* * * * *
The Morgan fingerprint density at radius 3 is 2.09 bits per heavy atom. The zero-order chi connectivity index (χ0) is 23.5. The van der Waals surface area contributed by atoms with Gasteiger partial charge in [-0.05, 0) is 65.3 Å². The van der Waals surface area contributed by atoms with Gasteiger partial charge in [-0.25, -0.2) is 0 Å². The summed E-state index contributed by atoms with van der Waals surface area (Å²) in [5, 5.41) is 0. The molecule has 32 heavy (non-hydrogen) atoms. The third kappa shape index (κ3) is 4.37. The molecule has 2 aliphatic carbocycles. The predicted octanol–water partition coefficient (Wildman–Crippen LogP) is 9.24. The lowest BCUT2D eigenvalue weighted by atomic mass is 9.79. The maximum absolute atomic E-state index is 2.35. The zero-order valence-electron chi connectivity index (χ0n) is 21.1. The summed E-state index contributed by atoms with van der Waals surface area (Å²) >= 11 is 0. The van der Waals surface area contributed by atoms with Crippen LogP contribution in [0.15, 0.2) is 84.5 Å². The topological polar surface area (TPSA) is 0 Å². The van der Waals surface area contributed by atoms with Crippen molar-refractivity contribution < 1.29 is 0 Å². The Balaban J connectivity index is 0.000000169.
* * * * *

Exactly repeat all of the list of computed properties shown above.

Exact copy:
The Morgan fingerprint density at radius 3 is 2.09 bits per heavy atom. The zero-order chi connectivity index (χ0) is 23.5. The van der Waals surface area contributed by atoms with Gasteiger partial charge in [-0.05, 0) is 65.3 Å². The van der Waals surface area contributed by atoms with Gasteiger partial charge in [-0.25, -0.2) is 0 Å². The summed E-state index contributed by atoms with van der Waals surface area (Å²) in [5, 5.41) is 0. The molecule has 32 heavy (non-hydrogen) atoms. The third kappa shape index (κ3) is 4.37. The molecule has 2 aliphatic carbocycles. The predicted octanol–water partition coefficient (Wildman–Crippen LogP) is 9.24. The lowest BCUT2D eigenvalue weighted by atomic mass is 9.79. The maximum absolute atomic E-state index is 2.35. The zero-order valence-electron chi connectivity index (χ0n) is 21.1. The summed E-state index contributed by atoms with van der Waals surface area (Å²) >= 11 is 0. The van der Waals surface area contributed by atoms with Crippen LogP contribution in [0.15, 0.2) is 84.5 Å². The topological polar surface area (TPSA) is 0 Å². The van der Waals surface area contributed by atoms with Crippen molar-refractivity contribution < 1.29 is 0 Å². The Balaban J connectivity index is 0.000000169.